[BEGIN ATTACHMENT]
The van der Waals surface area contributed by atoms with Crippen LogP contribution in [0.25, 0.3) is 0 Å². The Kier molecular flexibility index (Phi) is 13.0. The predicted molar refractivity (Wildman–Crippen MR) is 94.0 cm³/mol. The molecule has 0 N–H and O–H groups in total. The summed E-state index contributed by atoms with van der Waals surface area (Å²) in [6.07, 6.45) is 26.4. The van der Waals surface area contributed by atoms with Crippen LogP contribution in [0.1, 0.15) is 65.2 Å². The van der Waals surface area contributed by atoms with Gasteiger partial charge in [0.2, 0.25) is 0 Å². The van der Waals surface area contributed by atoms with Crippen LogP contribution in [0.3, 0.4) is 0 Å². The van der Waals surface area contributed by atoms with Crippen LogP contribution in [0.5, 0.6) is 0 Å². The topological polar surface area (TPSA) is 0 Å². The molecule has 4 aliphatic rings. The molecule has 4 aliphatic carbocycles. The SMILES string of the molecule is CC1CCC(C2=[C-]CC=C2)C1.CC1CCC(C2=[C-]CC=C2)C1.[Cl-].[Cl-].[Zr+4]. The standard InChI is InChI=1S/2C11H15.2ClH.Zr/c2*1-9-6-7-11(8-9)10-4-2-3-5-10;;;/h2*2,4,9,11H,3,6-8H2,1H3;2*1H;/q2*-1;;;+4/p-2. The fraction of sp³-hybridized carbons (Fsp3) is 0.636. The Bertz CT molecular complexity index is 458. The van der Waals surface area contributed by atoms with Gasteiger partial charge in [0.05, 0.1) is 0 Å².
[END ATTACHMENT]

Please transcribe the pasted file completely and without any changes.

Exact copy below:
The van der Waals surface area contributed by atoms with Crippen LogP contribution in [0.25, 0.3) is 0 Å². The Kier molecular flexibility index (Phi) is 13.0. The predicted molar refractivity (Wildman–Crippen MR) is 94.0 cm³/mol. The molecule has 0 N–H and O–H groups in total. The summed E-state index contributed by atoms with van der Waals surface area (Å²) in [6.07, 6.45) is 26.4. The van der Waals surface area contributed by atoms with Crippen LogP contribution in [0.1, 0.15) is 65.2 Å². The van der Waals surface area contributed by atoms with Gasteiger partial charge in [0.2, 0.25) is 0 Å². The van der Waals surface area contributed by atoms with Crippen LogP contribution in [0.3, 0.4) is 0 Å². The van der Waals surface area contributed by atoms with Crippen LogP contribution in [0.5, 0.6) is 0 Å². The topological polar surface area (TPSA) is 0 Å². The molecule has 4 aliphatic rings. The molecule has 4 aliphatic carbocycles. The SMILES string of the molecule is CC1CCC(C2=[C-]CC=C2)C1.CC1CCC(C2=[C-]CC=C2)C1.[Cl-].[Cl-].[Zr+4]. The standard InChI is InChI=1S/2C11H15.2ClH.Zr/c2*1-9-6-7-11(8-9)10-4-2-3-5-10;;;/h2*2,4,9,11H,3,6-8H2,1H3;2*1H;/q2*-1;;;+4/p-2. The fraction of sp³-hybridized carbons (Fsp3) is 0.636. The Bertz CT molecular complexity index is 458. The van der Waals surface area contributed by atoms with Gasteiger partial charge in [0.05, 0.1) is 0 Å².